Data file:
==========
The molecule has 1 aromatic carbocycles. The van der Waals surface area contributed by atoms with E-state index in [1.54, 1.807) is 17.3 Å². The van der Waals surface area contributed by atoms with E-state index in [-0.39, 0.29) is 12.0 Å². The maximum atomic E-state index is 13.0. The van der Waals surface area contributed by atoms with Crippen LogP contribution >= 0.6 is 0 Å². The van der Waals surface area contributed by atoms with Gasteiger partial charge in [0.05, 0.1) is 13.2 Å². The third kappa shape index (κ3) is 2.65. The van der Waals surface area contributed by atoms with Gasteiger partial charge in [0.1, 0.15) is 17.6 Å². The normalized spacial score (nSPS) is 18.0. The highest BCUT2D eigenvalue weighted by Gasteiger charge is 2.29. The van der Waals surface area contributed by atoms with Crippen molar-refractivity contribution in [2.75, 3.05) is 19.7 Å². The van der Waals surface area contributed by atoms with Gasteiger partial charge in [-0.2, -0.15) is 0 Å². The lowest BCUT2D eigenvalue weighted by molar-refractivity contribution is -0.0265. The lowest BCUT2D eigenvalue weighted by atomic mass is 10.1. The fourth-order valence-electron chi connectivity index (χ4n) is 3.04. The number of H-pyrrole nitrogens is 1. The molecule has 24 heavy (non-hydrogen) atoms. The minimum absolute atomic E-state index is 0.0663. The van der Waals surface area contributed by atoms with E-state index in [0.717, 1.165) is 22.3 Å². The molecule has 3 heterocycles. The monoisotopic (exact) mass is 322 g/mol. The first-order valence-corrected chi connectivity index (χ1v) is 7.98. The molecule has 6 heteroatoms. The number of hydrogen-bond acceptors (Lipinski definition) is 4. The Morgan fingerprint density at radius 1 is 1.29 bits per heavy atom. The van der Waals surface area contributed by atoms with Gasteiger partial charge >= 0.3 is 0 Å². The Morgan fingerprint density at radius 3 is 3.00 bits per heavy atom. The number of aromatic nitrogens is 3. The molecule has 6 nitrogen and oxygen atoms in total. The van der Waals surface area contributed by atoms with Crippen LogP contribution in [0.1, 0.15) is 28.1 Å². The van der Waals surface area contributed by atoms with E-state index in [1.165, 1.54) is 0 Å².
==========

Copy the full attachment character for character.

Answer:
The molecule has 1 aromatic carbocycles. The van der Waals surface area contributed by atoms with E-state index in [1.54, 1.807) is 17.3 Å². The van der Waals surface area contributed by atoms with E-state index in [-0.39, 0.29) is 12.0 Å². The maximum atomic E-state index is 13.0. The van der Waals surface area contributed by atoms with Crippen LogP contribution >= 0.6 is 0 Å². The van der Waals surface area contributed by atoms with Gasteiger partial charge in [0.05, 0.1) is 13.2 Å². The third kappa shape index (κ3) is 2.65. The van der Waals surface area contributed by atoms with Gasteiger partial charge in [0.1, 0.15) is 17.6 Å². The normalized spacial score (nSPS) is 18.0. The highest BCUT2D eigenvalue weighted by Gasteiger charge is 2.29. The van der Waals surface area contributed by atoms with Crippen molar-refractivity contribution in [2.75, 3.05) is 19.7 Å². The van der Waals surface area contributed by atoms with Gasteiger partial charge in [-0.2, -0.15) is 0 Å². The lowest BCUT2D eigenvalue weighted by molar-refractivity contribution is -0.0265. The lowest BCUT2D eigenvalue weighted by atomic mass is 10.1. The fourth-order valence-electron chi connectivity index (χ4n) is 3.04. The number of H-pyrrole nitrogens is 1. The molecule has 24 heavy (non-hydrogen) atoms. The minimum absolute atomic E-state index is 0.0663. The van der Waals surface area contributed by atoms with E-state index in [0.717, 1.165) is 22.3 Å². The molecule has 3 heterocycles. The monoisotopic (exact) mass is 322 g/mol. The first-order valence-corrected chi connectivity index (χ1v) is 7.98. The molecule has 6 heteroatoms. The number of hydrogen-bond acceptors (Lipinski definition) is 4. The Morgan fingerprint density at radius 1 is 1.29 bits per heavy atom. The van der Waals surface area contributed by atoms with Gasteiger partial charge >= 0.3 is 0 Å². The Morgan fingerprint density at radius 3 is 3.00 bits per heavy atom. The number of aromatic nitrogens is 3. The molecule has 6 nitrogen and oxygen atoms in total. The van der Waals surface area contributed by atoms with Crippen LogP contribution in [0.1, 0.15) is 28.1 Å². The van der Waals surface area contributed by atoms with E-state index in [1.165, 1.54) is 0 Å².